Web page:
[This is an IM conversation between me and my buddy Greg, regarding Arthur Gies’ non-review of Star Fox Zero over at Polygon.]
G: in other news, arthur gies continues to be
a bit of a pretentious tool (by refusing to review star fox
J:is that good/bad, re star fox?
from everything else i’ve read, it’s a bit of a shitshow
G: it’s essentially a bad review that has no score
and claims not to be a review.
i.e. it’s such a mess i can’t even be bothered to
finish it to review it (even though that’s
my job and the game is maybe 5 hours long)
the idea of playing more fills me with the kind of
deep, existential dread I can’t really justify.”
to write about playing a janky video game
to complete a work assignment.
and for it to be a terrible game – well, one can make
the argument that keeping the piece as is
is a good way to get page views and get nerds all angry
his existential dread, push through the
last two hours of the game and put a number on it.
the metacritic average of a game that advertises on their site.
but then why go through this whole charade about
refusing to review it on some kind of purportedly
principled basis of how it is offensive to his immortal soul
that nintendo might have expected him to finish the game?
sucked it up instead of making an arbitrary stand here.
and podcast musings in the past, but he occasionally
lets his brash egotism show too much, and i think
this may be the flagship instance of that.
for another, if a flagship title is going to suck that badly,
why not stick to your guns? there is nothing that will be gained
by his finishing a piece of shit. the idea that
his opinion can only be “complete”
once he puts a number next to it bothers me.
certain standards and procedures – including putting
numbers on games which, while admittedly sometimes
arbitrary and always reductive – as part of
the core content they provide to their readers.
you don’t often hear movie reviewers walk out of a film,
a food critic walk out of a meal,
a music critic walk out of a concert / turn off an album.
and written a review, i’d also have preferred if he
put a number on it without having finished it,
which i think in instances like this is totally fair.
the score would reflect that the game is so bad that
the first couple of hours extinguish any desire to
finish the rest, i.e. even if the last two hours
was ingenious the game would be a 2.
where you’re the reviews editor at a site that does it,
then it seems very prima donna to be all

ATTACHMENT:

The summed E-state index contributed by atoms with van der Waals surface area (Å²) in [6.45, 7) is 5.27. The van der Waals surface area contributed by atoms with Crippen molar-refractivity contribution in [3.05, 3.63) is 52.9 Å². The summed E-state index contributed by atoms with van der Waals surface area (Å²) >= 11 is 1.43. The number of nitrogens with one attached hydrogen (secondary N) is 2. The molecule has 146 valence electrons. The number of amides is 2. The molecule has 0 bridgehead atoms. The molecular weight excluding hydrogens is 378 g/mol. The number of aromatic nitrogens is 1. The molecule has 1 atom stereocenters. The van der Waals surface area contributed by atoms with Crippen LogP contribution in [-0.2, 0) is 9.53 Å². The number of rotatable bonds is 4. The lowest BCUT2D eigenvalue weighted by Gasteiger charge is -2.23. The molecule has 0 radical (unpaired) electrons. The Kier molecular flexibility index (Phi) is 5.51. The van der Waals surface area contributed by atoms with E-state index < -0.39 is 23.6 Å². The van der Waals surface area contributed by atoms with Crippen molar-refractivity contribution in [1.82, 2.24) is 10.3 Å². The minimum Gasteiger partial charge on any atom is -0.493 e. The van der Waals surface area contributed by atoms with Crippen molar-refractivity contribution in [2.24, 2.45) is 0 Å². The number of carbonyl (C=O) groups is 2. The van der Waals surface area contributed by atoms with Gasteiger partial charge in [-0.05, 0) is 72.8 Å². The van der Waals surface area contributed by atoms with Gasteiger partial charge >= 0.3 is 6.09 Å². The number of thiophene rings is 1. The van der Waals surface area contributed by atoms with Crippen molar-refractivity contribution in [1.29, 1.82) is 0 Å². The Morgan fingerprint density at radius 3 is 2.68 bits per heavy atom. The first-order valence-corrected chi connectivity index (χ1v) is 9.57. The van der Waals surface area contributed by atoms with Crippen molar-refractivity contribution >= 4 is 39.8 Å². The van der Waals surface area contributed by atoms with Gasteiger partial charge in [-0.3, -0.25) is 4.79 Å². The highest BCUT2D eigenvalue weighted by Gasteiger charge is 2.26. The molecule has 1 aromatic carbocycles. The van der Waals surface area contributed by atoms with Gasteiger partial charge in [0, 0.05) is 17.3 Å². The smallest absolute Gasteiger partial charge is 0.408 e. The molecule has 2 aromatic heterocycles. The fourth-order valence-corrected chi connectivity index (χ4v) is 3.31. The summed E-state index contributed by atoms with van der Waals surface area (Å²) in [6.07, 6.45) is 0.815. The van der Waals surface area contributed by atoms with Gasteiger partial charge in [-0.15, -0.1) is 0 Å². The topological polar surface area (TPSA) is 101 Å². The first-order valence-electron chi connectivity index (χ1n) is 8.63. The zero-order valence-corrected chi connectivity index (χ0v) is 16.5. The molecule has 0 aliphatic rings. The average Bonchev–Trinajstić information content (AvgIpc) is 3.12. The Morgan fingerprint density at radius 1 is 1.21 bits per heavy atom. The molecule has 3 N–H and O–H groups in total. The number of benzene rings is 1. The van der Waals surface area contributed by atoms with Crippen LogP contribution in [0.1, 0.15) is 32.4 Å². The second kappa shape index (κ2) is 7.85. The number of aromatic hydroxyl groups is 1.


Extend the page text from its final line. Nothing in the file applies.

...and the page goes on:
“ugh, finishing this 4 hour game that
has an invincibility mode is beneath me”
i can think of where *not* finishing a thing is par for the course.
most of the actual consumers also don’t finish.
because i simply don’t give a shit about Nintendo right now.
i can’t even update my 3DS system software, which is
the only Nintendo product I still own –
i’d been thinking about getting Bravely Second,
but I’m not sure I can even buy it if I can’t update the firmware.
so am not really bent out of shape about it…
but the story has pushed me over into
the “arthur gies is a douchebag” camp.
corridor battles and then opened up?
for its over sexualized character design.
as long as the objections to the game are spelled out in the text.
in his non-review, why are you giving him
a hard time this time? because he didn’t finish it?
poor me, i’m not going to follow our site’s standard policy
because i have existential dread about… playing this video game.
he is the reviews editor. their readers have
certain reasonable expectations, and i see
very little reason other than self-indulgence
that he needed to write it up this way.
that’s one thing. if he (and the rest of the staff) feels
that his statement speaks well enough to not
need a rebuttal, that’s another thing.
their numbers were so completely arbitrary, and
reviewers would purposefully be hyperbolic
if only because that’s what the readers expected.
obtuse and pretentious – reviews written as one-act plays,
dialogues between people, etc.
for taking a stand here. maybe he has a
particular fondness for Star Fox from his childhood
and this game was making him so miserable
and unhappy that he decided it wasn’t worth it to continue.
under the guise of some grand offense to his integrity
as a gamer having been committed by this game.
leaving it as-is. I have little-to-no time these days,
and if I’m playing a game that sucks, I feel little-to-no
obligation to finish it. Granted, if I write about it,
I’m writing for an audience of maybe 20 people
and I’m not getting paid, nor are my opinions affecting
people’s salaries and bonuses because I affected a Metacritic average.
a professional game reviewer – much less the head
game reviewer at a leading gaming site –
makes that much, much more excusable.
to a full, scored review, but NO one could suggest any of
your readers has a right to expect certain specific content from you.
polygon does, gies decided, OKAY, I’M GOING TO MAKE A “STATEMENT”!
(b) recognized that his non-review was as much
a review as any numbered piece on their site.
instead, i saw this as him preening.
back in high school, and they were reviewing